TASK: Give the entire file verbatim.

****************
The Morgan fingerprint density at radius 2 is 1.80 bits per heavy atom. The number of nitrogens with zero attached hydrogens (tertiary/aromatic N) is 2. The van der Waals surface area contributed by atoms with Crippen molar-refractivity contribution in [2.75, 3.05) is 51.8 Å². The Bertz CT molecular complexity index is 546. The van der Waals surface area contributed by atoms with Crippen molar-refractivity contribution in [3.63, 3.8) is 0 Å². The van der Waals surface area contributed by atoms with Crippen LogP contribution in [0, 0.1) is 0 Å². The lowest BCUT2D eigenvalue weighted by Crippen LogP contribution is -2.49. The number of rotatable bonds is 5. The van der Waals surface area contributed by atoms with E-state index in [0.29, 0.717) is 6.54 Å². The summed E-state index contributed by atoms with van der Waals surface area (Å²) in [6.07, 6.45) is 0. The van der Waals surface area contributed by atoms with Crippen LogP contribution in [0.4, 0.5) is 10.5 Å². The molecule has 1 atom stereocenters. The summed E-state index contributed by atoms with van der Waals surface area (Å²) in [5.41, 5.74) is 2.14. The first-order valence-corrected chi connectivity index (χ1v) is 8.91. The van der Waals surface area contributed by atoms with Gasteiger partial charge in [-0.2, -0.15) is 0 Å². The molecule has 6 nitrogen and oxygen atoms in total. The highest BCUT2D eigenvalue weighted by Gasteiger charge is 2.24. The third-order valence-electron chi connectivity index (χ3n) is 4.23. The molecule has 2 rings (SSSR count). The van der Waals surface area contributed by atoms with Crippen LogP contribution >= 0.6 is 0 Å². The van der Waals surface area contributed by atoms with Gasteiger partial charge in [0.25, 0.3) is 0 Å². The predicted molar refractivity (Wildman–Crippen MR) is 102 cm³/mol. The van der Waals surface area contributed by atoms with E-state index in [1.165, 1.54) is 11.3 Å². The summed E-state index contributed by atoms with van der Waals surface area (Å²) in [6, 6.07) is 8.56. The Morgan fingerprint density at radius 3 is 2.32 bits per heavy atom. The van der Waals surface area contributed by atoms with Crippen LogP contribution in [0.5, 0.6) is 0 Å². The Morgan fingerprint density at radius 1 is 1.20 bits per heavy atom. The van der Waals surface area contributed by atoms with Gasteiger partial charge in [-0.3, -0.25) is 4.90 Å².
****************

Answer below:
The Morgan fingerprint density at radius 2 is 1.80 bits per heavy atom. The number of nitrogens with zero attached hydrogens (tertiary/aromatic N) is 2. The van der Waals surface area contributed by atoms with Crippen molar-refractivity contribution in [2.75, 3.05) is 51.8 Å². The Bertz CT molecular complexity index is 546. The van der Waals surface area contributed by atoms with Crippen molar-refractivity contribution in [3.63, 3.8) is 0 Å². The van der Waals surface area contributed by atoms with Crippen LogP contribution in [0, 0.1) is 0 Å². The lowest BCUT2D eigenvalue weighted by Crippen LogP contribution is -2.49. The number of rotatable bonds is 5. The van der Waals surface area contributed by atoms with E-state index in [0.29, 0.717) is 6.54 Å². The summed E-state index contributed by atoms with van der Waals surface area (Å²) in [6.07, 6.45) is 0. The van der Waals surface area contributed by atoms with Crippen LogP contribution in [0.4, 0.5) is 10.5 Å². The molecule has 1 atom stereocenters. The summed E-state index contributed by atoms with van der Waals surface area (Å²) in [5.41, 5.74) is 2.14. The first-order valence-corrected chi connectivity index (χ1v) is 8.91. The van der Waals surface area contributed by atoms with Gasteiger partial charge in [-0.2, -0.15) is 0 Å². The molecule has 6 nitrogen and oxygen atoms in total. The highest BCUT2D eigenvalue weighted by Gasteiger charge is 2.24. The third-order valence-electron chi connectivity index (χ3n) is 4.23. The molecule has 2 rings (SSSR count). The van der Waals surface area contributed by atoms with Crippen LogP contribution >= 0.6 is 0 Å². The van der Waals surface area contributed by atoms with Gasteiger partial charge in [0.25, 0.3) is 0 Å². The predicted molar refractivity (Wildman–Crippen MR) is 102 cm³/mol. The van der Waals surface area contributed by atoms with E-state index in [1.165, 1.54) is 11.3 Å². The summed E-state index contributed by atoms with van der Waals surface area (Å²) in [6, 6.07) is 8.56. The Morgan fingerprint density at radius 3 is 2.32 bits per heavy atom. The van der Waals surface area contributed by atoms with Crippen LogP contribution in [0.5, 0.6) is 0 Å². The Morgan fingerprint density at radius 1 is 1.20 bits per heavy atom. The van der Waals surface area contributed by atoms with Gasteiger partial charge in [-0.3, -0.25) is 4.90 Å².